In 2004, a little-known member of the Melrose School Committee ran for state Senate. She lost by double digits.
That candidate was Katherine Clark, now a congresswoman and a contender to become assistant speaker of the House next year.
Clark has come a long way in 16 years — from small-town politics and a resounding defeat to the top tier of the Democratic Party — but she says the seemingly little job she used to hold isn't so different from the very big job she's running for today.
"You know, my time on school committee has been some of the most informative for how to be a leader," Clark said.
Apparently, if you can handle parents, you can manage members of Congress.
Since winning a special election to fill Sen. Ed Markey's old House seat in 2013, Clark has quickly climbed the ranks in Washington. She's already vice chair of the House Democratic Caucus. And if her peers vote her assistant speaker, she'll become the number four Democrat in the chamber.
"I think she's got great chances," said Rep. Lori Trahan, a Lowell Democrat. "Katherine is someone who has really focused on building relationships."
Trahan is in her first term and says Clark helped her navigate the committee selection process and other aspects of life as a lawmaker.
"I know so many of my freshman colleagues who say the same thing," Trahan says, "that Katherine was one of the first members to reach out to them and offer help on their campaign in 2018 or when they were going through their first term in Congress."
Clark may be popular among congressional newcomers, but she'll also need support from some old timers if she's to win the race for assistant speaker. Her opponents so far are Rep. David Cicillene of Rhode Island and Rep. Tony Cárdenas of California, who have roughly the same amount of experience as she does. Members of Congress will likely vote on their leaders soon after the November elections.
Rep. Jim McGovern of Worcester, who's been in the House for more than two decades, says Clark has impressed him and other veteran Democrats.
"I remember when she joined with John Lewis and asked us all to have a sit-in on the House floor, protesting the Republican Congress's lack of action on gun control in the aftermath of massacre after massacre after massacre," McGovern said. "People respect what she believes and what she stands for, and they also respect her style."
The Hill reported last year that Clark's style has earned her the nickname "silent assassin" among some colleagues.
"I want that nickname," says Cambridge Vice Mayor Alanna Mallon, adding that it's fitting for Clark, whose district includes Cambridge.
"The 'silent assassin' — it's so true," she says. "She's just so quietly, powerfully effective in what she does."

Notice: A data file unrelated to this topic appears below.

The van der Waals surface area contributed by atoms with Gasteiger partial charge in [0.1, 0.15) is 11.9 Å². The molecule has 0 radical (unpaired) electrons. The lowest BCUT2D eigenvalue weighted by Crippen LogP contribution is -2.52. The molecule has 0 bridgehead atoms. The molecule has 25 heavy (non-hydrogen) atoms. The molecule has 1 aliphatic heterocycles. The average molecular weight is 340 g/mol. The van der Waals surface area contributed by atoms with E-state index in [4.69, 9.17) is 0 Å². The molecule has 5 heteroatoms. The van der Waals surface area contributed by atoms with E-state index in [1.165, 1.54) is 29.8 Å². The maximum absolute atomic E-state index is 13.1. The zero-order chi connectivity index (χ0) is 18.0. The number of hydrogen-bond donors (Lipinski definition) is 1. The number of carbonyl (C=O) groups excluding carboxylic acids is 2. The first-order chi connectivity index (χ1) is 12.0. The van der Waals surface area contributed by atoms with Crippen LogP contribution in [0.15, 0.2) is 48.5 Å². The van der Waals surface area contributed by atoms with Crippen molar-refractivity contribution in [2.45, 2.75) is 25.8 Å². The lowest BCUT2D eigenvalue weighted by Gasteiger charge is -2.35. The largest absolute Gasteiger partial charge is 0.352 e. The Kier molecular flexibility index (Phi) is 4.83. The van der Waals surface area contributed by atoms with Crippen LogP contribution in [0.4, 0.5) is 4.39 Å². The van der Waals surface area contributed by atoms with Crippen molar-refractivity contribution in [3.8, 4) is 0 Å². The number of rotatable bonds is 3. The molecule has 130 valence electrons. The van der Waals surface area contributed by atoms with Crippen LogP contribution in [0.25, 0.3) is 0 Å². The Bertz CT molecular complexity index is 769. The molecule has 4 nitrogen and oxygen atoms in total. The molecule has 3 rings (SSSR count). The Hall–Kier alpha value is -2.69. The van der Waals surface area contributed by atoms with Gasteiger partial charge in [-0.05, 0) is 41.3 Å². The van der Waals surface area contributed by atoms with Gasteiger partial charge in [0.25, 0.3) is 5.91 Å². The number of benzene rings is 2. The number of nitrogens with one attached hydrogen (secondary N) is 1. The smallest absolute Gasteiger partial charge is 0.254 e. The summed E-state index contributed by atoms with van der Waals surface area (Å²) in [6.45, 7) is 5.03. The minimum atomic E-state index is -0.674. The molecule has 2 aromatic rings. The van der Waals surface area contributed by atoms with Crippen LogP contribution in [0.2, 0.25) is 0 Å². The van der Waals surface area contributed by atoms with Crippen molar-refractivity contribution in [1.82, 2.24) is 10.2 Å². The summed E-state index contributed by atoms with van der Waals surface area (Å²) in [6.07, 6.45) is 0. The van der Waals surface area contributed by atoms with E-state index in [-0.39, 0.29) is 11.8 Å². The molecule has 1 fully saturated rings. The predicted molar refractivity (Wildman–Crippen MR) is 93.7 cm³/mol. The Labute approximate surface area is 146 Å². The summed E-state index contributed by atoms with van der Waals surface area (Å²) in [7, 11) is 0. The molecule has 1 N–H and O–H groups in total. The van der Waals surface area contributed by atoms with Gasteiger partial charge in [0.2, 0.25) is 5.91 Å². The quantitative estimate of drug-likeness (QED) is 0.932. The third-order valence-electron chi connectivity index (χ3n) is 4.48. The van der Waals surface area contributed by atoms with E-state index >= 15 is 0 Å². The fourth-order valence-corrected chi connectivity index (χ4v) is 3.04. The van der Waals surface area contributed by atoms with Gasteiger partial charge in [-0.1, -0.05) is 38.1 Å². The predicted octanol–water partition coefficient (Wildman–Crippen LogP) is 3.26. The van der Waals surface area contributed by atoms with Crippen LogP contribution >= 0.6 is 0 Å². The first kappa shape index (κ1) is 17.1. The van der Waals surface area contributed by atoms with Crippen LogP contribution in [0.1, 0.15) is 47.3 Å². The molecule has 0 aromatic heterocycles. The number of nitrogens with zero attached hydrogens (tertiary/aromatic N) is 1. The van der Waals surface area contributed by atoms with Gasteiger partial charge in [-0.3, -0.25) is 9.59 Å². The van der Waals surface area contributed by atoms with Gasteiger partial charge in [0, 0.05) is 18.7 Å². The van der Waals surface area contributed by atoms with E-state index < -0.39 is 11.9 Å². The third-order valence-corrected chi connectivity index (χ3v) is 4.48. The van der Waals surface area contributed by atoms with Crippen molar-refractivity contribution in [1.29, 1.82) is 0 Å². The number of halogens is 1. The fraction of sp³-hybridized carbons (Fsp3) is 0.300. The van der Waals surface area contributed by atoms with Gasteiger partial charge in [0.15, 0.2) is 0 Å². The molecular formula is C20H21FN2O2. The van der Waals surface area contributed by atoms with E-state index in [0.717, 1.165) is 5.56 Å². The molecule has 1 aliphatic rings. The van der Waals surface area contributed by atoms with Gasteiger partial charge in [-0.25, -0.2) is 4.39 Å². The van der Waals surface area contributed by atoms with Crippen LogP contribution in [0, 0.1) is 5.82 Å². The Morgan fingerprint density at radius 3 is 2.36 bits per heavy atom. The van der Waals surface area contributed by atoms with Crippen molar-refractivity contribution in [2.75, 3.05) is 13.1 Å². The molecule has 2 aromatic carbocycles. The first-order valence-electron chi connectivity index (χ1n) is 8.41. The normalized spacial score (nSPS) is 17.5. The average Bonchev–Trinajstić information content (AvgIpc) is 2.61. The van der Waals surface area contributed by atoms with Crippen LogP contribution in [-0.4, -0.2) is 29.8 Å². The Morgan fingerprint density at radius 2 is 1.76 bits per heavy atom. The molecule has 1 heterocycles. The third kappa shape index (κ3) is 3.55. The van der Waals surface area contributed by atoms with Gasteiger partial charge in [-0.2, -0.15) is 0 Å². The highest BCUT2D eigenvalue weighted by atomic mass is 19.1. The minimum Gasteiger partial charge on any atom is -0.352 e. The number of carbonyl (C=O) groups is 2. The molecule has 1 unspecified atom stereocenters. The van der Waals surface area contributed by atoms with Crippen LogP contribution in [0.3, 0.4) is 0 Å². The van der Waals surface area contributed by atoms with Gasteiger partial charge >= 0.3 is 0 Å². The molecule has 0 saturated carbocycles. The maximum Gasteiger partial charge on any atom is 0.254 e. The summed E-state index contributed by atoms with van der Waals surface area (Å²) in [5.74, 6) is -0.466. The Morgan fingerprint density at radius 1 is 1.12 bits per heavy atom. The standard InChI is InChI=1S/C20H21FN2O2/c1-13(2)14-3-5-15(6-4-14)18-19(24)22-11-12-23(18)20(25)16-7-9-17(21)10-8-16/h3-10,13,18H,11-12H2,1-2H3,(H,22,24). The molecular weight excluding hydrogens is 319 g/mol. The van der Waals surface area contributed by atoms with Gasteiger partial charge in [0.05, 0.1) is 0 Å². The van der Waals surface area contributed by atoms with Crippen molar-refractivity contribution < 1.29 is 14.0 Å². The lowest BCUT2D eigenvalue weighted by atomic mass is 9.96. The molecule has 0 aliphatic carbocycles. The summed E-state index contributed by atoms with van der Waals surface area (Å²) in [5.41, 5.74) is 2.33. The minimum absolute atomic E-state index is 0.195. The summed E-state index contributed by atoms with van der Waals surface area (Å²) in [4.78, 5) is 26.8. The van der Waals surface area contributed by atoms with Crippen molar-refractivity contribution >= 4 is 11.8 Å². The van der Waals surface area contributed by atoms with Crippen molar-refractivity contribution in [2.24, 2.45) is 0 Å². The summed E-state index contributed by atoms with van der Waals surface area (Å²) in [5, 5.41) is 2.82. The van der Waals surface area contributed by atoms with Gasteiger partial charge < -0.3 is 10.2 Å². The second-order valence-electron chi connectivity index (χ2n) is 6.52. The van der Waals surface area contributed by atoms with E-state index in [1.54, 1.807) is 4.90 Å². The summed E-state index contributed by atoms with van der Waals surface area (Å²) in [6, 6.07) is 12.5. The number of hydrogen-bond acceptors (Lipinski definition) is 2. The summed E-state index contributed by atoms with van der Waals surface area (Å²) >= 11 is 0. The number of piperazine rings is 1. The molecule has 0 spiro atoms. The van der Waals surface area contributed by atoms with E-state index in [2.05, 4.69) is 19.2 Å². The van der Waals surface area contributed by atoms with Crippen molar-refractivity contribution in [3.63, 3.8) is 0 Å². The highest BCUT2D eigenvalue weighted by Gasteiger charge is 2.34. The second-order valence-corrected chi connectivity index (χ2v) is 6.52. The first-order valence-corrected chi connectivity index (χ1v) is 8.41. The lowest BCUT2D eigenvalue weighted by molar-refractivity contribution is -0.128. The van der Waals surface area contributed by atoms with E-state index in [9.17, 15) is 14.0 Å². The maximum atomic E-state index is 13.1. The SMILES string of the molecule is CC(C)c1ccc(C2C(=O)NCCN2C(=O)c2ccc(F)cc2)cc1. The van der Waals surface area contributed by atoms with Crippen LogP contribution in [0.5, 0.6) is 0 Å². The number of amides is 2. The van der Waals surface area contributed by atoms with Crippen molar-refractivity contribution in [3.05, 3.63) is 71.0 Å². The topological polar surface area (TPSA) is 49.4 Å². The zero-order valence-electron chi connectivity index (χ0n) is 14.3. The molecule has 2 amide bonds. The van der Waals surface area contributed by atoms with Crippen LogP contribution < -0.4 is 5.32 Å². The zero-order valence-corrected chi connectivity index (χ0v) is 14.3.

Mallon says that while some members of Congress are giving fiery speeches, Clark is doing behind-the-scenes work, like raising money for fellow Democrats.
"I remember going to a lunch that she hosted with Speaker Pelosi here in Boston that featured eight congressional candidates, all women that were running against Republican incumbents," Mallon says. "Four of those women are now in Congress. So, these are the things that I think the public doesn't always realize. She's quietly working to ensure we have a Democratic majority and can get things done."
Clark's approach resembles the way some other politicians have risen to prominence, according to Democratic strategist Scott Ferson. In fact, Ferson says Clark reminds him of another Massachusetts representative who went on to become speaker.
"Katherine Clark has sort of taken up Tip O'Neill's mantle, I think, and has done the hard work that you need to do that really isn't in the spotlight, but it makes you just a key and powerful member of the House of Representatives," Ferson said.
In his view, Clark has a shot to become speaker some day, too.
Clark notes her first order of business is winning reelection in the 5th District this fall. She's heavily favored against Republican Caroline Colarusso.
Clark can't be assistant speaker — never mind speaker — unless her party is in the majority. So, she says she'll keep working on behalf of other Democrats.
"It often isn't the stuff of headlines, but it is the meticulous work that helps members achieve their legislative goals, helps them serve their constituents and, as a result, makes our country stronger," Clark said.
This segment aired on September 21, 2020.
Original story here.